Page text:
When she learned that Miami University had suspended face-to-face classes for the rest of the semester, junior Zhuoran Bao started looking for flights back to her home in northern China.
It took her awhile to find one, and the one she ended up booking has a layover somewhere in Africa.
“Booking a flight was the hardest part because many airlines canceled all their flights to China,” said Bao, a media and culture and emerging technologies in business + design major. “I had no choice.”
Following Miami University’s decision to move all classes online for the rest of the semester and force students to move off campus by March 21 due to the spread of novel coronavirus, many students are left uncertain of how to proceed.
One group that is especially uncertain is international students.
President Donald Trump’s ban on travel to Europe took effect at 12 a.m. on March 14, so European students who wished to return home had to quickly do so before this time.
Senior finance major Anatole Taillard, an exchange student from France, said he decided to return home even before Miami suspended all face-to-face classes. However, Taillard said Miami offered very few answers about his precarious situation.
“I think it was a good decision to go home very quickly, but when I asked [Miami] whether I had the authorization to return to France, they were unable to answer me other than by saying ‘We assure you will get your credit hours,’” Taillard said. “I ended up booking tickets without waiting for an answer and decided to deal with this problem in France.”
Like other Miami students, Taillard will continue taking his classes remotely. But, this may prove especially difficult for him since France is five hours ahead of Ohio.
“[Online classes] will be very difficult, especially since I’ve never taken one before,” Taillard said. “In addition, it will be difficult for me to do certain exams that will take place between 7 p.m. and midnight or to carry out my group projects.”
Additionally, some countries, such as China, place restrictions on their citizens’ internet access, which could also complicate online learning for certain students. But, Bao said, China is relaxing some of these restrictions in light of the situation.
For students returning home, a major concern is whether taking classes remotely will violate their visas. But, the U.S. government has taken steps to ensure this doesn’t happen.
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Molly Heidemann, director of International Student and Scholar Services (ISSS), said that international students are not in danger of violating their visas due to new guidelines put out by the U.S. Department of Homeland Security on March 9. According to these guidelines, schools that are transitioning to online classes, like Miami, must report their plans for doing so to the U.S. Immigration and Customs Enforcement’s Student and Exchange Visitor Program (SEVP).
“SEVP is focused on ensuring that nonimmigrant students are able to continue to make normal progress in a full course of study as required by federal regulations,” a message sent to students using SEVP’s services reads. “SEVP intends to be flexible with temporary adaptations.”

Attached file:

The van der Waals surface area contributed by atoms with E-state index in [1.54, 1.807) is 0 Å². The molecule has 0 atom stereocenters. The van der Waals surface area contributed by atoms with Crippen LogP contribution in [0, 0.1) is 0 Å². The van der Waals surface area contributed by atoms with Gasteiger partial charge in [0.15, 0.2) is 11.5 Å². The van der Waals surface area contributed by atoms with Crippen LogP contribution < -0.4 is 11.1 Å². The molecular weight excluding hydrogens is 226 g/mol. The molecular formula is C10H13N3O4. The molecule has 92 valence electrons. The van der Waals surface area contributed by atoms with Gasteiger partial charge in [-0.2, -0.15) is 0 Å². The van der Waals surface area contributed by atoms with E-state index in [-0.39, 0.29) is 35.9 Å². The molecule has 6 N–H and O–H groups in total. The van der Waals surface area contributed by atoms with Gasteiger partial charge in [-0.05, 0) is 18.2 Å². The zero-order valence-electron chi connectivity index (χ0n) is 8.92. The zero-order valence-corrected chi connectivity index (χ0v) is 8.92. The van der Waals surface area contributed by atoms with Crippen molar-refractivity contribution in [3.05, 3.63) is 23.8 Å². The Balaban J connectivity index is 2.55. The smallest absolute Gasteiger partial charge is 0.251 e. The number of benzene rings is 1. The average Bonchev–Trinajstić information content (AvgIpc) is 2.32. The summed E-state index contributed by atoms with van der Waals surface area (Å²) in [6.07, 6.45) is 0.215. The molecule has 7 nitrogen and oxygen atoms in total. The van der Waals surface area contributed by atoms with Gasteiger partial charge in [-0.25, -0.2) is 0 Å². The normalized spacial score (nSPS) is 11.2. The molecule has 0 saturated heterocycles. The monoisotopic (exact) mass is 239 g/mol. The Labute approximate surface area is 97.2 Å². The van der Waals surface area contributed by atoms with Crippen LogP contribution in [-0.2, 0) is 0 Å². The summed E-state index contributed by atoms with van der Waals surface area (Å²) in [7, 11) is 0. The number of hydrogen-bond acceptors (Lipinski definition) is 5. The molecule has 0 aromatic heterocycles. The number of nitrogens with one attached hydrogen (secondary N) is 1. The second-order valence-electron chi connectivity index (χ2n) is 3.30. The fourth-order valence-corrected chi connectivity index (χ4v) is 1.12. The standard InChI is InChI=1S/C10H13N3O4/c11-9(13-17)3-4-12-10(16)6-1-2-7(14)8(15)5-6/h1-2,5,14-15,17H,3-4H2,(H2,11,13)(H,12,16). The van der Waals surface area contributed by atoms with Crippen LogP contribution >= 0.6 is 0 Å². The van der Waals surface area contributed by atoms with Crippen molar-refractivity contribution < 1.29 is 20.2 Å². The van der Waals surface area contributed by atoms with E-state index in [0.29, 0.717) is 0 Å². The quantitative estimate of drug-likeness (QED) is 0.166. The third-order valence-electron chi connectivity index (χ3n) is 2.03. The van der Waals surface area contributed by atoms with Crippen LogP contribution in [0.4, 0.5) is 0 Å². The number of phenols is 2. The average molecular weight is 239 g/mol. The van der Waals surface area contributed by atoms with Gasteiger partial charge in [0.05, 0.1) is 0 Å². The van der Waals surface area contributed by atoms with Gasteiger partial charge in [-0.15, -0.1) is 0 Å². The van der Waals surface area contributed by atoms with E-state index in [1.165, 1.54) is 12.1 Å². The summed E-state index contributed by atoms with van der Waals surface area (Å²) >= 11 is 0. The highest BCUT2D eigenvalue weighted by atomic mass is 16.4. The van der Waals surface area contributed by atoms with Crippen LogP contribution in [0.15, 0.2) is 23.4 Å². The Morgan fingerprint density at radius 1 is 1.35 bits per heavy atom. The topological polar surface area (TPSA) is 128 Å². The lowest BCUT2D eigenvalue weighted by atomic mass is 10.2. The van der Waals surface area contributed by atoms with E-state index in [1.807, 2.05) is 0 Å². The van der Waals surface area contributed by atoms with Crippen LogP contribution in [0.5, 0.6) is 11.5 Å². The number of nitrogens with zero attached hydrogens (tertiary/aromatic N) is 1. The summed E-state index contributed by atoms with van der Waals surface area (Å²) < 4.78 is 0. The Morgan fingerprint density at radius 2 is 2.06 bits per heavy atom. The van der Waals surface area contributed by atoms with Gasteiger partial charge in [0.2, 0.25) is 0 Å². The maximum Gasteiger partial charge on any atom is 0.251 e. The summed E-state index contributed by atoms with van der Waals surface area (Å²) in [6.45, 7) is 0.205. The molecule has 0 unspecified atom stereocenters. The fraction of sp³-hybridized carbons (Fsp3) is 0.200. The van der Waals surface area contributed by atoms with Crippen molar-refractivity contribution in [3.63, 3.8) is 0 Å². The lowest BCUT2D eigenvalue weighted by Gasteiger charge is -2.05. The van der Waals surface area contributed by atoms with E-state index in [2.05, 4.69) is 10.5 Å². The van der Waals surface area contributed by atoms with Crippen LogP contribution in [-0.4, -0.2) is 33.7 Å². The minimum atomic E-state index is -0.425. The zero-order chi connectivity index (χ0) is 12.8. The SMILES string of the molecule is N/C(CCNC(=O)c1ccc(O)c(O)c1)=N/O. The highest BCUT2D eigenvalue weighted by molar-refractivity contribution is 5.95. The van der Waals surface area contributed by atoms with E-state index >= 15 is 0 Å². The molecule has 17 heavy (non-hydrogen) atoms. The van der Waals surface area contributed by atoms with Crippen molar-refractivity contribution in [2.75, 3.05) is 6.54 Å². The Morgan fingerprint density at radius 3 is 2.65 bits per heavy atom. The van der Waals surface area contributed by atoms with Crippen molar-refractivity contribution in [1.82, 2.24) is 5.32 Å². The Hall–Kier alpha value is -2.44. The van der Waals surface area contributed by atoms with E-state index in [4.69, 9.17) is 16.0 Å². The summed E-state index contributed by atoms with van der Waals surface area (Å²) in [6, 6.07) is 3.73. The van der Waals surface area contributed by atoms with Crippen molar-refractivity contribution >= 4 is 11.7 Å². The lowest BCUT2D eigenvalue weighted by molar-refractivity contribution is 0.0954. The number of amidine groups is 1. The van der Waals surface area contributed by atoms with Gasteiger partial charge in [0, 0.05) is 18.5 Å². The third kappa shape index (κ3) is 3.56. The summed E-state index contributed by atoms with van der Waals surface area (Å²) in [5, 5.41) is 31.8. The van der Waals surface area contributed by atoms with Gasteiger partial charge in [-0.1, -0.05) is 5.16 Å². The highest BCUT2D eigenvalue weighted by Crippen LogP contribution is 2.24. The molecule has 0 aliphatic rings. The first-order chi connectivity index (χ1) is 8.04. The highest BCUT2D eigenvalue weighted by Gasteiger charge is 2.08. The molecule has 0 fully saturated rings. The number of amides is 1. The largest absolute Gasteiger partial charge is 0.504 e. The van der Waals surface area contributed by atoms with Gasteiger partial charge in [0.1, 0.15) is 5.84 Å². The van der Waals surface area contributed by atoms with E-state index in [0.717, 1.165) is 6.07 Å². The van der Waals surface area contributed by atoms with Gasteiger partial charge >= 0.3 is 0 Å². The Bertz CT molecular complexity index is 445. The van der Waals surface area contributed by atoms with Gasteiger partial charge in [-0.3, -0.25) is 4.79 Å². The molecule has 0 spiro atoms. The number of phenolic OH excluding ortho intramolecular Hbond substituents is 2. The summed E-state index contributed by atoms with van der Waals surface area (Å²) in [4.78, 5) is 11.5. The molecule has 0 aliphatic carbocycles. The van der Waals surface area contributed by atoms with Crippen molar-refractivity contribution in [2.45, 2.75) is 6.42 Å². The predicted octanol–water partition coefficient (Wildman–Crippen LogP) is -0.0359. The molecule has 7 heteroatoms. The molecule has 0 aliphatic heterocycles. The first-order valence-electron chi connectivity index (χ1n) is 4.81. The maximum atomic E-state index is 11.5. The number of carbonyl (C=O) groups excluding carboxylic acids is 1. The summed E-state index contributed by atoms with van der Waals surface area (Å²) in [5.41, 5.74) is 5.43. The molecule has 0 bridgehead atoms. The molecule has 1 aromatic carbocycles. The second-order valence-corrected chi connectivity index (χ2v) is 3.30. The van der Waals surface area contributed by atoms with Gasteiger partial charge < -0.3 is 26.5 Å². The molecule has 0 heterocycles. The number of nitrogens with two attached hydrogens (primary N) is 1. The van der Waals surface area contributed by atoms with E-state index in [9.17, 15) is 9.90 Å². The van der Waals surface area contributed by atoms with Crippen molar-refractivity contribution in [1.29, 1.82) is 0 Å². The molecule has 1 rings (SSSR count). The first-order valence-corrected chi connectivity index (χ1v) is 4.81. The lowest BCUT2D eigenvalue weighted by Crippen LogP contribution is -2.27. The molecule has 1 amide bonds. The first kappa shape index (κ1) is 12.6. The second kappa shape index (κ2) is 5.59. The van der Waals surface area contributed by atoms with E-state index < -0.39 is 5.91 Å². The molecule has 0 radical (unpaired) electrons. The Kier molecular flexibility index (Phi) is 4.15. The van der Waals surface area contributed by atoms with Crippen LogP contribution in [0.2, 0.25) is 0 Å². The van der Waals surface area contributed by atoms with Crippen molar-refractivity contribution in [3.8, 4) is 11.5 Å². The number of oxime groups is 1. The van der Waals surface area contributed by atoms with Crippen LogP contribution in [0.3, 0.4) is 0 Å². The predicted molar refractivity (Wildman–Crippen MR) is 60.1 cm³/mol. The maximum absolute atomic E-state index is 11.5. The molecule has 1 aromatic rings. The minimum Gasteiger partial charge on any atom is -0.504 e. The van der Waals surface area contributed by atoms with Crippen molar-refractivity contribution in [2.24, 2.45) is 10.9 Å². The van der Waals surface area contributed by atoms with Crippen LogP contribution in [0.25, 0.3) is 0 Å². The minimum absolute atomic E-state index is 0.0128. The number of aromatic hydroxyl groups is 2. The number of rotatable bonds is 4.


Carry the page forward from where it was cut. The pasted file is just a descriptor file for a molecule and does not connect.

These allowances are being made so that students on F visas — for those pursuing bachelor’s, master’s or graduate/professional degrees — and M visas — for those in vocational or technical programs — can maintain their full-time student statuses even while taking classes remotely, which was not previously allowed. Most of Miami’s international students are on F-1 visas, Heidemann said.
Though international students can return home without violating their visas, some may prefer or need to remain on-campus. These students can apply for a move-out exemption. Additionally, international students living off-campus are free to remain in Oxford if they so choose.
Alvaro Acero García, a senior computer science major from Spain, said that he’s decided to remain in Oxford for two reasons: because he has a lease on his off-campus apartment until July and because the coronavirus outbreak is worse back home than it is in the U.S.
“I could go home if I wanted to, but if I have to pay rent until July, I might as well just stay,” Acero García said.
Though many students have successfully returned to their home countries, the issue of returning home in the fall is still up in the air.
Bao said ISSS told her she’d have to obtain a new visa for the next academic year if she remained home for more than five months, but all the places in China where students can renew their F-1 visas are closed for the foreseeable future.
Because of this, she may have to return to Oxford a month early to avoid letting her visa expire, but it may be difficult for her to find somewhere to stay.
“I still have no idea [what will happen] because things are changing every day,” Bao said. “I also don’t know if the situation will be better in July because the virus is terrible everywhere, but I hope that things get better and I can come back.”
Despite the complications this situation has presented for international students, Taillard, Acero García and Bao all said that they thought Miami — and the United States as a whole — was making a good decision by suspending face-to-face classes.
“It’s particularly important for the U.S. to contain the virus because the American [healthcare] system is expensive,” Taillard said. “If the virus spreads, many people will not be able to pay for care, and the consequences could be dramatic.”
Additional reporting by news editor Julia Arwine.
Students with questions about the coronavirus and the university’s policies can reach out to Associated Student Government.